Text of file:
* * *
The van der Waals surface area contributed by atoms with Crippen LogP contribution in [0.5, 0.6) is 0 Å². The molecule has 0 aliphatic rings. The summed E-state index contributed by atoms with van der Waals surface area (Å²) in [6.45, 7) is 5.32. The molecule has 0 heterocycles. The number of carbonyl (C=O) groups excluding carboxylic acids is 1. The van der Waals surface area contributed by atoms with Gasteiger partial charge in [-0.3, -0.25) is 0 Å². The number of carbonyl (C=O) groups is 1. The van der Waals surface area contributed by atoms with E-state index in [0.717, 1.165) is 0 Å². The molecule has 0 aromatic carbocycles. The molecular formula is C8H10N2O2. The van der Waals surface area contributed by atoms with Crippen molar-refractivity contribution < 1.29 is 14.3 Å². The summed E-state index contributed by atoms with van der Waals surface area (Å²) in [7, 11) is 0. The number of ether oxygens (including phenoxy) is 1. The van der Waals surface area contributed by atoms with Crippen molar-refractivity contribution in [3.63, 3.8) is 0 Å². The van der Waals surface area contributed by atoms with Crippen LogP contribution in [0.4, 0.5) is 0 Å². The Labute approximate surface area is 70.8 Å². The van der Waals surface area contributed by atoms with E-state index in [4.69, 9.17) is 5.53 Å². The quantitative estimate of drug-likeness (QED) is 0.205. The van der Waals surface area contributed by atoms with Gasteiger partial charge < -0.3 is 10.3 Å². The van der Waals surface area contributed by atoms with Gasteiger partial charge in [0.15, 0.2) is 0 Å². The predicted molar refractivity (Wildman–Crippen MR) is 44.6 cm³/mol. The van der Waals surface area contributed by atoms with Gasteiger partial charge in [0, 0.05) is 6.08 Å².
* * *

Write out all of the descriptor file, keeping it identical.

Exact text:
The van der Waals surface area contributed by atoms with Crippen LogP contribution in [0.5, 0.6) is 0 Å². The molecule has 0 aliphatic rings. The summed E-state index contributed by atoms with van der Waals surface area (Å²) in [6.45, 7) is 5.32. The molecule has 0 heterocycles. The number of carbonyl (C=O) groups excluding carboxylic acids is 1. The van der Waals surface area contributed by atoms with Gasteiger partial charge in [-0.3, -0.25) is 0 Å². The number of carbonyl (C=O) groups is 1. The van der Waals surface area contributed by atoms with E-state index in [0.717, 1.165) is 0 Å². The molecule has 0 aromatic carbocycles. The molecular formula is C8H10N2O2. The van der Waals surface area contributed by atoms with Crippen molar-refractivity contribution < 1.29 is 14.3 Å². The summed E-state index contributed by atoms with van der Waals surface area (Å²) in [7, 11) is 0. The number of ether oxygens (including phenoxy) is 1. The van der Waals surface area contributed by atoms with Crippen molar-refractivity contribution in [3.63, 3.8) is 0 Å². The van der Waals surface area contributed by atoms with Crippen LogP contribution in [0.4, 0.5) is 0 Å². The Labute approximate surface area is 70.8 Å². The van der Waals surface area contributed by atoms with E-state index in [4.69, 9.17) is 5.53 Å². The quantitative estimate of drug-likeness (QED) is 0.205. The van der Waals surface area contributed by atoms with Gasteiger partial charge < -0.3 is 10.3 Å². The van der Waals surface area contributed by atoms with Gasteiger partial charge in [0.15, 0.2) is 0 Å². The predicted molar refractivity (Wildman–Crippen MR) is 44.6 cm³/mol. The van der Waals surface area contributed by atoms with Gasteiger partial charge in [0, 0.05) is 6.08 Å².